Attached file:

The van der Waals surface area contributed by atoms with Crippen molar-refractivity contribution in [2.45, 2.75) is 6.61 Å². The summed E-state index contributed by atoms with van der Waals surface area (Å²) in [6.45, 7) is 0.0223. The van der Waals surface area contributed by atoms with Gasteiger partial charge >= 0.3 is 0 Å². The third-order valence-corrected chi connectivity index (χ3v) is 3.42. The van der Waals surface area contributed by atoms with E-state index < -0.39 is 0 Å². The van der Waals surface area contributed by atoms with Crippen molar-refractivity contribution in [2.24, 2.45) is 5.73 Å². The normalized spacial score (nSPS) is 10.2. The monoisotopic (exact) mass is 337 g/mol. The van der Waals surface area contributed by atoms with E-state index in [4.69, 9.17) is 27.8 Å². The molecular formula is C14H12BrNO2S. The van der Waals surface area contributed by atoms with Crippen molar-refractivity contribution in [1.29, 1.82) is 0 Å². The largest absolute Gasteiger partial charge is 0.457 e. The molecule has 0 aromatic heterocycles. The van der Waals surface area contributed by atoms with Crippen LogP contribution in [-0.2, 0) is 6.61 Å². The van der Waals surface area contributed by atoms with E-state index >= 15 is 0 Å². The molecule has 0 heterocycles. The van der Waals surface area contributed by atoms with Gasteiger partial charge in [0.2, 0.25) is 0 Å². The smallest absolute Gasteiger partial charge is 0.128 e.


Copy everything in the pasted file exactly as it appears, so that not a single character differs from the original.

The van der Waals surface area contributed by atoms with Crippen molar-refractivity contribution in [2.45, 2.75) is 6.61 Å². The summed E-state index contributed by atoms with van der Waals surface area (Å²) in [6.45, 7) is 0.0223. The van der Waals surface area contributed by atoms with Gasteiger partial charge >= 0.3 is 0 Å². The third-order valence-corrected chi connectivity index (χ3v) is 3.42. The van der Waals surface area contributed by atoms with E-state index < -0.39 is 0 Å². The van der Waals surface area contributed by atoms with Crippen molar-refractivity contribution in [2.24, 2.45) is 5.73 Å². The normalized spacial score (nSPS) is 10.2. The monoisotopic (exact) mass is 337 g/mol. The van der Waals surface area contributed by atoms with E-state index in [4.69, 9.17) is 27.8 Å². The molecular formula is C14H12BrNO2S. The van der Waals surface area contributed by atoms with Crippen molar-refractivity contribution in [1.29, 1.82) is 0 Å². The largest absolute Gasteiger partial charge is 0.457 e. The molecule has 0 aromatic heterocycles. The van der Waals surface area contributed by atoms with Crippen LogP contribution in [-0.2, 0) is 6.61 Å². The van der Waals surface area contributed by atoms with E-state index >= 15 is 0 Å². The molecule has 0 heterocycles. The van der Waals surface area contributed by atoms with Gasteiger partial charge in [0.2, 0.25) is 0 Å². The smallest absolute Gasteiger partial charge is 0.128 e.